If grace is in any way, shape, or form a deal, a quid pro quo, a bargain, a contract, then we will always be obligated to do our part. It would then be our duty to do what God says. It would turn Christian ethics into another law, and therefore into another burden, into "Alienation: The Sequel." God is not looking for people first and foremost to do or be good, to fulfill the law—in Christ he's already fulfilled it (Matt. 5:17)! He's looking for people who will love—love God and neighbor.

But love cannot be created by contract, no matter how righteous the clauses. If a "grace contract"—to speak absurdly—is to remain in force, God would do his part, and then we would be obligated to do ours, or vice versa. A contract is about mutual obligation. It has nothing to do with love. Only unconditional grace can transform a hardened heart into a grateful heart. Only a free gift can sabotage any notion of the quid pro quo. Only an utterly merciful act of love can fashion a new creation capable of love. As theologian Karl Barth puts it, "As the beloved of God, we have no alternative but to love him in return."

Now, this does not address the issue of why in this life we know grateful, purity-of-heart love only in fleeting moments (more of this in my next column). Still, it does suggest that the Christian life is not grounded in moral improvement—but in the reality that he who is forgiven much, loves much (Luke 7:47)—and that our first prayer is not a plea for changed behavior but "Create in me a clean heart, O God, and renew a right spirit within me" (Ps. 51:10).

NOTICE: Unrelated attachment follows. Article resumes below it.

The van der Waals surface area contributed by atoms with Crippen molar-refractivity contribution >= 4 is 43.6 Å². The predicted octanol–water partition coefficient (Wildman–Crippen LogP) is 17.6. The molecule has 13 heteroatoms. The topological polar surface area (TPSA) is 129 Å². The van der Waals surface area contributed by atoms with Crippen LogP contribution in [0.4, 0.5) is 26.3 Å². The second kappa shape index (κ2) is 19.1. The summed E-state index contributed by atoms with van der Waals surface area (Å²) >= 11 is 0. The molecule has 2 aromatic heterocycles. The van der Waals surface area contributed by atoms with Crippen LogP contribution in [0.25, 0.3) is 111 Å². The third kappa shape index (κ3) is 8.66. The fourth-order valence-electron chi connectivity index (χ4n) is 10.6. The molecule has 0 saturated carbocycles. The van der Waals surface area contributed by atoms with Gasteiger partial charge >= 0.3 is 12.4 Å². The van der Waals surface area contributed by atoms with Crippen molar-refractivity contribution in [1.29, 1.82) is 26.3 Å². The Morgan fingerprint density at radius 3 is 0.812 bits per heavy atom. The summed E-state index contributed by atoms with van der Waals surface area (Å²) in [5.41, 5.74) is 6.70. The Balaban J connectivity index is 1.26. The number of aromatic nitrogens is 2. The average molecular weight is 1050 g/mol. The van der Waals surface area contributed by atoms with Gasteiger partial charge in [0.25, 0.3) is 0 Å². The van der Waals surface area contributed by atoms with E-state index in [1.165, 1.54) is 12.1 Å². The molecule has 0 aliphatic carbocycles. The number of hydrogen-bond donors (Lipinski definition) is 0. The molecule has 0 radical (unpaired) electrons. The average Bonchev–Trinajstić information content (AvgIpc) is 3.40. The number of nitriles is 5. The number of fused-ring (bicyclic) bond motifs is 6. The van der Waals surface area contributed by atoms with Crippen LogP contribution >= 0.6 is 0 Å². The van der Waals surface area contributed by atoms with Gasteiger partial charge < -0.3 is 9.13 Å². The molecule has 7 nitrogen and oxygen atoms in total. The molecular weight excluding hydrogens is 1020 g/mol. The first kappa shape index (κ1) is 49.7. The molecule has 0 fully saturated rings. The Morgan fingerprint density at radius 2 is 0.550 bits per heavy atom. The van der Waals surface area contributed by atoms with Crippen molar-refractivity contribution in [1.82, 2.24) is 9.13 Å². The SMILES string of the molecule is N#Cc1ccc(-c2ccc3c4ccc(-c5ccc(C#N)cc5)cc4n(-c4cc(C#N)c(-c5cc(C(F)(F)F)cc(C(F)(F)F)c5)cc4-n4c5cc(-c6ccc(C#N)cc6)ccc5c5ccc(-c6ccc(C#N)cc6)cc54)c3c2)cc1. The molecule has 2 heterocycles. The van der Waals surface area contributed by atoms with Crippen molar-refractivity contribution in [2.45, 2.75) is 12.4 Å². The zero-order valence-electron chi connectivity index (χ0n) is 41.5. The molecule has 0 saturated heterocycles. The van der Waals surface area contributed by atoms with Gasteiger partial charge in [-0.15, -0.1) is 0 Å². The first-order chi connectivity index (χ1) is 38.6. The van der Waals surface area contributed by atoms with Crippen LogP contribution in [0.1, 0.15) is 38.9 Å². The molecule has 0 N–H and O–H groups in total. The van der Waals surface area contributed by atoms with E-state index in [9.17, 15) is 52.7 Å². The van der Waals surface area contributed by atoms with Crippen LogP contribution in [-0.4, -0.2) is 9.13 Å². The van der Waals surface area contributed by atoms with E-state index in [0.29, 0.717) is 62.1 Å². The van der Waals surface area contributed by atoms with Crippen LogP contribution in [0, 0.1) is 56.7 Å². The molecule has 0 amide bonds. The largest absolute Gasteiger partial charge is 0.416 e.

Mark Galli is senior managing editor of Christianity Today. He is author of A Great and Terrible Love: A Spiritual Journey into the Attributes of God (Baker).

Related Elsewhere:

Previous SoulWork columns are available on our site, including:

The Scandal of the Public Evangelical | What we really have to offer the world. (July 2, 2009)
Chaos Theology | Finding hope in the midst of the terror of creation. (June 18, 2009)
Does Twitter Do Us Any Good? | How the movement of the Trinity can help us decide. (June 4, 2009)

In "SoulWork," Mark Galli brings news, Christian theology, and spiritual direction together to explore what it means to be formed spiritually in the image of Jesus Christ.
Mark Galli
Mark Galli is former editor in chief of Christianity Today and author, most recently, of Karl Barth: An Introductory Biography for Evangelicals.
Previous SoulWork Columns: